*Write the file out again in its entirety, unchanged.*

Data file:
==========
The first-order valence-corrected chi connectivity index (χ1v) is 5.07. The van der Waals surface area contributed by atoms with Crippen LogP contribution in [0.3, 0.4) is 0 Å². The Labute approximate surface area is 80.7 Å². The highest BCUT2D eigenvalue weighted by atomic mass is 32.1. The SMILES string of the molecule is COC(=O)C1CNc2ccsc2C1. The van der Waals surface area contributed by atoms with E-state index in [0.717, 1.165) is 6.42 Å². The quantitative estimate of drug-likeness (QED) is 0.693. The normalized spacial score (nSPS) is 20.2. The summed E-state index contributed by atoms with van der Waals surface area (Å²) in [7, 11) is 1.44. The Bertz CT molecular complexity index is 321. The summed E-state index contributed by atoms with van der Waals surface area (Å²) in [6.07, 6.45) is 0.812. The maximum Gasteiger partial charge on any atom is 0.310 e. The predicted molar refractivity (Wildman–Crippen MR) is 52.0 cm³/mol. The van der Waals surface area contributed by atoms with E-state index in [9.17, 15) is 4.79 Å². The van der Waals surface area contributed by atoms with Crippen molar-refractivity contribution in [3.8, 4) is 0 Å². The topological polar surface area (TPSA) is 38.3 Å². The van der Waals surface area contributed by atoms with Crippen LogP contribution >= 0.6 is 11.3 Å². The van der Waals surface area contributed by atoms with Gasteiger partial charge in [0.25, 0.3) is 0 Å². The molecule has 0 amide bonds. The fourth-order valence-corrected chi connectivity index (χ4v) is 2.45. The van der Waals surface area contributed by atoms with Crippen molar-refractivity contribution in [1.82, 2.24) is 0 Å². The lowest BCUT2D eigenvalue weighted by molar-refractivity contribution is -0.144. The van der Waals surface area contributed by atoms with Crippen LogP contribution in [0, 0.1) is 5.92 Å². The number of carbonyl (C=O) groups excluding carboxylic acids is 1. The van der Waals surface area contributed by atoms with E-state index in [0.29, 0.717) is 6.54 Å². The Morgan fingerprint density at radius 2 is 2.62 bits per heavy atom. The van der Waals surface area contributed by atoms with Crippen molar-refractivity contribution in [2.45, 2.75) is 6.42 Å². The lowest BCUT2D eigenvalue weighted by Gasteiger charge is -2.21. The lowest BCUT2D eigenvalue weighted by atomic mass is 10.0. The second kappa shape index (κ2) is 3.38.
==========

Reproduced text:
The first-order valence-corrected chi connectivity index (χ1v) is 5.07. The van der Waals surface area contributed by atoms with Crippen LogP contribution in [0.3, 0.4) is 0 Å². The Labute approximate surface area is 80.7 Å². The highest BCUT2D eigenvalue weighted by atomic mass is 32.1. The SMILES string of the molecule is COC(=O)C1CNc2ccsc2C1. The van der Waals surface area contributed by atoms with E-state index in [0.717, 1.165) is 6.42 Å². The quantitative estimate of drug-likeness (QED) is 0.693. The normalized spacial score (nSPS) is 20.2. The summed E-state index contributed by atoms with van der Waals surface area (Å²) in [7, 11) is 1.44. The Bertz CT molecular complexity index is 321. The summed E-state index contributed by atoms with van der Waals surface area (Å²) in [6.07, 6.45) is 0.812. The maximum Gasteiger partial charge on any atom is 0.310 e. The predicted molar refractivity (Wildman–Crippen MR) is 52.0 cm³/mol. The van der Waals surface area contributed by atoms with E-state index in [9.17, 15) is 4.79 Å². The van der Waals surface area contributed by atoms with Crippen molar-refractivity contribution in [3.8, 4) is 0 Å². The topological polar surface area (TPSA) is 38.3 Å². The van der Waals surface area contributed by atoms with Crippen LogP contribution >= 0.6 is 11.3 Å². The van der Waals surface area contributed by atoms with Gasteiger partial charge in [0.25, 0.3) is 0 Å². The molecule has 0 amide bonds. The fourth-order valence-corrected chi connectivity index (χ4v) is 2.45. The van der Waals surface area contributed by atoms with Crippen molar-refractivity contribution in [1.82, 2.24) is 0 Å². The lowest BCUT2D eigenvalue weighted by molar-refractivity contribution is -0.144. The van der Waals surface area contributed by atoms with Crippen LogP contribution in [0, 0.1) is 5.92 Å². The number of carbonyl (C=O) groups excluding carboxylic acids is 1. The van der Waals surface area contributed by atoms with E-state index in [0.29, 0.717) is 6.54 Å². The Morgan fingerprint density at radius 2 is 2.62 bits per heavy atom. The van der Waals surface area contributed by atoms with Crippen molar-refractivity contribution in [2.45, 2.75) is 6.42 Å². The lowest BCUT2D eigenvalue weighted by Gasteiger charge is -2.21. The lowest BCUT2D eigenvalue weighted by atomic mass is 10.0. The second kappa shape index (κ2) is 3.38.